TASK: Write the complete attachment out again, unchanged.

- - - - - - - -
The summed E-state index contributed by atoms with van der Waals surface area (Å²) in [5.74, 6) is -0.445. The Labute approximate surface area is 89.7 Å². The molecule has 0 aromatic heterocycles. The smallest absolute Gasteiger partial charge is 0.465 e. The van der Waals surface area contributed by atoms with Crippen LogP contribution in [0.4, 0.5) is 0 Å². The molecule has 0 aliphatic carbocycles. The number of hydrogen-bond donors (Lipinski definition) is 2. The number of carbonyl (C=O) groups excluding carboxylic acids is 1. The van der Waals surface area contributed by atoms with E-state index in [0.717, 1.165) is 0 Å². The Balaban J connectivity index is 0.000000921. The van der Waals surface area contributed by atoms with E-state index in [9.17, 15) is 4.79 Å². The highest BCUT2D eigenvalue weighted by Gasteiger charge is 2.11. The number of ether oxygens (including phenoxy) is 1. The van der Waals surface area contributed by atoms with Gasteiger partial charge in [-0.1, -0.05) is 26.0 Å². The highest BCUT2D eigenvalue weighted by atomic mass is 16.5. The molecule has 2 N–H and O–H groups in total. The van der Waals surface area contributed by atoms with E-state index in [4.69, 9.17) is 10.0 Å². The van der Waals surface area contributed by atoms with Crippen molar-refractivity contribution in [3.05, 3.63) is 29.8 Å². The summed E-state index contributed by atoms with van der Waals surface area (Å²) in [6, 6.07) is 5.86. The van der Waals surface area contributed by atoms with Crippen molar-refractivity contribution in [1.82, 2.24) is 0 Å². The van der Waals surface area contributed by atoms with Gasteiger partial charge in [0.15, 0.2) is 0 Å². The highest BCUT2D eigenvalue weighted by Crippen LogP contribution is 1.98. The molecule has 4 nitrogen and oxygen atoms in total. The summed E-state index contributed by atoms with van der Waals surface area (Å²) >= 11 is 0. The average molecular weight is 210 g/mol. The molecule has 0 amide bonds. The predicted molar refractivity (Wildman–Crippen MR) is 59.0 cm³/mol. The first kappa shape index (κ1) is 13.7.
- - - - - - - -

The summed E-state index contributed by atoms with van der Waals surface area (Å²) in [5.74, 6) is -0.445. The Labute approximate surface area is 89.7 Å². The molecule has 0 aromatic heterocycles. The smallest absolute Gasteiger partial charge is 0.465 e. The van der Waals surface area contributed by atoms with Crippen LogP contribution in [0.4, 0.5) is 0 Å². The molecule has 0 aliphatic carbocycles. The number of hydrogen-bond donors (Lipinski definition) is 2. The number of carbonyl (C=O) groups excluding carboxylic acids is 1. The van der Waals surface area contributed by atoms with E-state index in [0.717, 1.165) is 0 Å². The Balaban J connectivity index is 0.000000921. The van der Waals surface area contributed by atoms with E-state index in [9.17, 15) is 4.79 Å². The highest BCUT2D eigenvalue weighted by Gasteiger charge is 2.11. The number of ether oxygens (including phenoxy) is 1. The van der Waals surface area contributed by atoms with Gasteiger partial charge in [-0.1, -0.05) is 26.0 Å². The highest BCUT2D eigenvalue weighted by atomic mass is 16.5. The molecule has 2 N–H and O–H groups in total. The van der Waals surface area contributed by atoms with E-state index in [4.69, 9.17) is 10.0 Å². The van der Waals surface area contributed by atoms with Crippen molar-refractivity contribution in [3.05, 3.63) is 29.8 Å². The summed E-state index contributed by atoms with van der Waals surface area (Å²) in [6, 6.07) is 5.86. The van der Waals surface area contributed by atoms with Crippen molar-refractivity contribution in [1.82, 2.24) is 0 Å². The van der Waals surface area contributed by atoms with Gasteiger partial charge in [0.15, 0.2) is 0 Å². The highest BCUT2D eigenvalue weighted by Crippen LogP contribution is 1.98. The molecule has 4 nitrogen and oxygen atoms in total. The summed E-state index contributed by atoms with van der Waals surface area (Å²) >= 11 is 0. The average molecular weight is 210 g/mol. The molecule has 0 amide bonds. The predicted molar refractivity (Wildman–Crippen MR) is 59.0 cm³/mol. The first kappa shape index (κ1) is 13.7.